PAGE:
Book Reviews of Surfacing

Surfacing
Surfacing
Author: Margaret Atwood
ISBN-13: 9780449213759
ISBN-10: 0449213757
Publication Date: 7/12/1987
Pages: 240
Rating:
  • Currently 3.1/5 Stars.
 37

3.1 stars, based on 37 ratings
Publisher: Fawcett
Book Type: Paperback
Reviews: Amazon | Write a Review

14 Book Reviews submitted by our Members...sorted by voted most helpful

reviewed Surfacing on + 19 more book reviews
Helpful Score: 2
Great earlier Atwood at her most feminist.
reviewed Surfacing on + 25 more book reviews
Helpful Score: 1
I read this in a Women's Lit class. Incredible book, though can be a bit confusing, but well worth the time and effort.
reviewed Surfacing on + 5 more book reviews
Helpful Score: 1
I read this in a Women's Literature class. I would've enjoyed it less without the guidance of the class instructor, who inundated us with recent Canadian history and culture that better contextualized this story.

What most impressed me was the quiet tone and ordinary phrasing that almost masked the pain of the narrator. The prose just flows smoothly, but there are memories and deeper meanings enough to choke on occasionally.
reviewed Surfacing on + 14 more book reviews
Helpful Score: 1
Margaret Atwood is one of my favorite authors, and this book was just as well-written and evocative as any of her others. To an extent, however, given the themes of this book, it worked to its discredit. The protagonist is disconnected--both in a literal sense (going to an island in the Canadian wilds where the closest town is majority French-Canadian leaving her at a loss for most communication when she *does* go in) and emotionally (not making ties with those around her).

And given that it was a first person narrative and the themes of this disconnect were SO well-done, I really found I didn't care. It was easy to put the book aside and just stop forgetting about this woman who so effectively separated herself from so many others.

It was important and thought provoking, but I didn't like it.
reviewed Surfacing on + 8 more book reviews
Helpful Score: 1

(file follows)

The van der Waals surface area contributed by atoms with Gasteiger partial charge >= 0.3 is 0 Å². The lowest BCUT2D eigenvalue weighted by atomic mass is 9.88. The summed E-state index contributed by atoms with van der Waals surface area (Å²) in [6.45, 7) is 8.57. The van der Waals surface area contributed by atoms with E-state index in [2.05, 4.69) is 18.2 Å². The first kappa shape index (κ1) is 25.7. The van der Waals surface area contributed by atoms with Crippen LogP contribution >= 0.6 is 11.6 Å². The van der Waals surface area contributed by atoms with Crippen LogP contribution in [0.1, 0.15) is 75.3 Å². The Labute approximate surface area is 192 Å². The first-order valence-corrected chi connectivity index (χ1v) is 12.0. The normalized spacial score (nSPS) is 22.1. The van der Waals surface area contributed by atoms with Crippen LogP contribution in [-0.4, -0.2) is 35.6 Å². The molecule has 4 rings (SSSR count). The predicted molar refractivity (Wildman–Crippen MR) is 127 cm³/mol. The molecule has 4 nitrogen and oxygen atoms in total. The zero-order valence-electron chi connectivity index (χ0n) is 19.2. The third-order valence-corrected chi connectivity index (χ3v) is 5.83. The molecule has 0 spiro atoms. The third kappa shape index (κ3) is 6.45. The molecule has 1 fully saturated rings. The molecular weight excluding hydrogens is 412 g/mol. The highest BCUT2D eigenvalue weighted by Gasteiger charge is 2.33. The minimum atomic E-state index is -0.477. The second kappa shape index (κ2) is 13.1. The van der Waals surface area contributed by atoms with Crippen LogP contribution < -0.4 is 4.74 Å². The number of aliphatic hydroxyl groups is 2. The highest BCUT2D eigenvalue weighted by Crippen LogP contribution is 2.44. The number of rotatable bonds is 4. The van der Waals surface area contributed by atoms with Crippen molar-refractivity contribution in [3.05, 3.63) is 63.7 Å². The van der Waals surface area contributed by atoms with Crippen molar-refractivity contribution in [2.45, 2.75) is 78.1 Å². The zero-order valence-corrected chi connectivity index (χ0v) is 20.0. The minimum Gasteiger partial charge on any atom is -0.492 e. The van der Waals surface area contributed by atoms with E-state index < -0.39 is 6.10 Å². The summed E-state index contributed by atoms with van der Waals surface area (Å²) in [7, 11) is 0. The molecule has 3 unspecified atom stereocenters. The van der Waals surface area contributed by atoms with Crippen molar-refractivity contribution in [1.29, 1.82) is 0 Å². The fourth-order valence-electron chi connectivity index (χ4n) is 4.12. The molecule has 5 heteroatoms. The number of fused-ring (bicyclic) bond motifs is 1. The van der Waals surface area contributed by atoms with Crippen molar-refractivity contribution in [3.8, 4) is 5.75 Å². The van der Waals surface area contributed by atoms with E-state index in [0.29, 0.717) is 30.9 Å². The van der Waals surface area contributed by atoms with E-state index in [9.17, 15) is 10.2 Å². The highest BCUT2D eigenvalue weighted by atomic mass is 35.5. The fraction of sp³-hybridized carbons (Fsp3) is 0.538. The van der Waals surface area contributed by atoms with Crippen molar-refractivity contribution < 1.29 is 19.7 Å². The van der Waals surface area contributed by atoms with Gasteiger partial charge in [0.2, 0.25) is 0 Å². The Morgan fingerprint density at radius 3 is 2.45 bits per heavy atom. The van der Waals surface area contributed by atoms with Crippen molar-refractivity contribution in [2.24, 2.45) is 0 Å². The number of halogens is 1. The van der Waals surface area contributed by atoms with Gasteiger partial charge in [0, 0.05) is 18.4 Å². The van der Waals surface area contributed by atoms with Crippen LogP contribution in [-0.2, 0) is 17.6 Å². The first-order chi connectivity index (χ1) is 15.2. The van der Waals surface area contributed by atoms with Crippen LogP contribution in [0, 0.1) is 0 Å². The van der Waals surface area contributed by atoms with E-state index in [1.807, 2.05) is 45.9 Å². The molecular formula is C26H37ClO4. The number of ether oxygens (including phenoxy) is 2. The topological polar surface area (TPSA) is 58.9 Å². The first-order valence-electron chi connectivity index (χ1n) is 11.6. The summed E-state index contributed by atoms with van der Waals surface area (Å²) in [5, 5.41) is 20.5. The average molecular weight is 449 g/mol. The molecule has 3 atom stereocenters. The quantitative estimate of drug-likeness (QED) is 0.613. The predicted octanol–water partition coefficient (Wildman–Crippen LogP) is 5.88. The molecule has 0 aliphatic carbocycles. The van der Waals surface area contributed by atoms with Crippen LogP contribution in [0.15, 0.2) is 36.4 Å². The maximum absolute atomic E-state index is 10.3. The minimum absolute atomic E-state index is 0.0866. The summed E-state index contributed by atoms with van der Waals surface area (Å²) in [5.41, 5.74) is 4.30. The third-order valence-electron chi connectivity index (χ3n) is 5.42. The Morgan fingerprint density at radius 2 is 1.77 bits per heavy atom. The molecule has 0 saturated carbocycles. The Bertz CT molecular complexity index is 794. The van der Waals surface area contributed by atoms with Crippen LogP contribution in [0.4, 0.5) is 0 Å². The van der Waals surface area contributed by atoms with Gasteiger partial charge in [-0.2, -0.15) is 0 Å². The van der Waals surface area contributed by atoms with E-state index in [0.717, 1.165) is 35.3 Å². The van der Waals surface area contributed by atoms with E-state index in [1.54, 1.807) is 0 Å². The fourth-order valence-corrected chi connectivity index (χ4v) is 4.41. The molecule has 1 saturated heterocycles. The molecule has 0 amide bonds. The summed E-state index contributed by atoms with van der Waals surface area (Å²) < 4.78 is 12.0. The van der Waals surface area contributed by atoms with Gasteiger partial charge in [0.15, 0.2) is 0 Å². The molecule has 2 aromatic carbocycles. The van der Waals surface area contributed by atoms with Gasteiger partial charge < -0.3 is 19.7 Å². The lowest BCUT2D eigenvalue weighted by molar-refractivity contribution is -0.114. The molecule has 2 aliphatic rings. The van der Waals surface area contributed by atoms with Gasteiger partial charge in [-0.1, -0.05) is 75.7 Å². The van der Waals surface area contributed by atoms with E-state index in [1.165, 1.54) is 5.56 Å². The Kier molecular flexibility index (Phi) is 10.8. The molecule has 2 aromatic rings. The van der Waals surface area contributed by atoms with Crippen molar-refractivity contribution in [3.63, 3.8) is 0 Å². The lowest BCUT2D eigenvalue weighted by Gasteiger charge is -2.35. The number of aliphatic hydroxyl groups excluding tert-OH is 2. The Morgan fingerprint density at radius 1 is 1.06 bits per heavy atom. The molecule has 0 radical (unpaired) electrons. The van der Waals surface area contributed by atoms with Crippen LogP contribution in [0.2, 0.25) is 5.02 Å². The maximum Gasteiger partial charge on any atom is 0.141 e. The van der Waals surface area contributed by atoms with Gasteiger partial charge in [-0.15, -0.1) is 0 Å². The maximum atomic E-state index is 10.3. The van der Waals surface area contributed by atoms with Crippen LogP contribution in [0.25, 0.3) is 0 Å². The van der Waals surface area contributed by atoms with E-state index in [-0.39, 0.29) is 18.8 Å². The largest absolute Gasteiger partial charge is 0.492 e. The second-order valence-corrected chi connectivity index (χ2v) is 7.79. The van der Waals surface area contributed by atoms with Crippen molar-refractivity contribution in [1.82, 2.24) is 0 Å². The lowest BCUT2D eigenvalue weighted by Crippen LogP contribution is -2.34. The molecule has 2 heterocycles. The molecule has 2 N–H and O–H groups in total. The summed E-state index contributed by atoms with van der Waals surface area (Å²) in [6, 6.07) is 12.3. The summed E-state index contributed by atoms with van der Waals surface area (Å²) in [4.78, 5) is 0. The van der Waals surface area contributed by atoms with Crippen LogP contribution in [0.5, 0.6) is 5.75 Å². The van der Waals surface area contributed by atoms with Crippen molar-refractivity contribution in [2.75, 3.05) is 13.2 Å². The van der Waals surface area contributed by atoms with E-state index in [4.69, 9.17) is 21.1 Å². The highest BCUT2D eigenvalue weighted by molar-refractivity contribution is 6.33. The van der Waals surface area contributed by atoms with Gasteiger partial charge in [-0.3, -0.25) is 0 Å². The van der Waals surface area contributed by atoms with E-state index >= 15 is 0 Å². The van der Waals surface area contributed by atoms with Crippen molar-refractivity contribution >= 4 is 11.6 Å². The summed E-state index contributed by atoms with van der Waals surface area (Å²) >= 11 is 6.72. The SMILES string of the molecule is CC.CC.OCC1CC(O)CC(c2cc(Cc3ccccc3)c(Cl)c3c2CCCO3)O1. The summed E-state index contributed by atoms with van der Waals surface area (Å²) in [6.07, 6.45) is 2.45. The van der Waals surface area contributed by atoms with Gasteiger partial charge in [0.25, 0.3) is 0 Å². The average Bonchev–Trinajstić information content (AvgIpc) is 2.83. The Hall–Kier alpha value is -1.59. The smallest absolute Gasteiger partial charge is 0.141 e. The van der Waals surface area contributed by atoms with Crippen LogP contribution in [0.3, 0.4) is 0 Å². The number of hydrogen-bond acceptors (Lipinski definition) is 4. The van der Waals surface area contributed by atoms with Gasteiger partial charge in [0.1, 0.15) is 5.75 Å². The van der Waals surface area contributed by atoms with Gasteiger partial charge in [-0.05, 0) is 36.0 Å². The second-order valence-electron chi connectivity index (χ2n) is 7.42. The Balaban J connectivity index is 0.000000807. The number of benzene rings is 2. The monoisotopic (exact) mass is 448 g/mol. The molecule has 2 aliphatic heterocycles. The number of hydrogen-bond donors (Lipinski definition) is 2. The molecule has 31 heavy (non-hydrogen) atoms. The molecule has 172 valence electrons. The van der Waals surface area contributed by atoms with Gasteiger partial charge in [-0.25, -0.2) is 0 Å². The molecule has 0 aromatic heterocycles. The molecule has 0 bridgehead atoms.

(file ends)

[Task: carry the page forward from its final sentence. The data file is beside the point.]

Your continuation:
A must read for any Atwood fan.
reviewed Surfacing on + 214 more book reviews
Helpful Score: 1
Margaret Atwood has millions of fans the world over. But it's true that she is a writer of a certain type. She is one of the most intelligent and talented writers of the twentieth century. Her books require thought, they cannot simply be forced upon a person. At the same time I have to say that this is a compelling tale that you will not be able to set aside, even for a good night's sleep.
reviewed Surfacing on + 6 more book reviews
Helpful Score: 1
I was made to read this book for a Can Lit class in 1981. I still haven't forgiven the teacher. This book is not for everyone, neither is Margaret Atwood. I can't stand any of her other stuff, either.
reviewed Surfacing on + 17 more book reviews
Helpful Score: 1
Magical tough close to the boarder of the twilight zone but more feral more gaia, her fiction slips you again past the veil.awonderful writer sort of a cross between fay weldon and anis ninn.
reviewed Surfacing on + 54 more book reviews
some of the most skillful and darkly evocative prose ever written.
reviewed Surfacing on + 9 more book reviews
Amazing. A stunning and powerful read of a woman's self discovery.
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I have to admit it has been years since I read this for my women's lit class. I found it to be refreshing at the time.
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I enjoyed this book by Atwood a lot more than The Handmaid's Tale. The characters seemed very realistic to me and the plot had a lot of depth and leaves a lot for reflection. It also covered issues of environmental, political and national. I found it very entertaining but also very complex at the same time. I would classify it as a must read.
reviewed Surfacing on
This was not one of her best. I couldn't relate to or like any of the characters and thought it to be rather disjointed. I was looking for one of her books to present to my book club but wouldn't recommend although many of our members were "there" during this period of time.
reviewed Surfacing on + 14 more book reviews
This is a psychological thriller about a woman seraching for the meaning, love and creativity. There were several stories intermingled which made the book a bit confusing. I didn't feel like the book flowed as well as Atwood books usually do.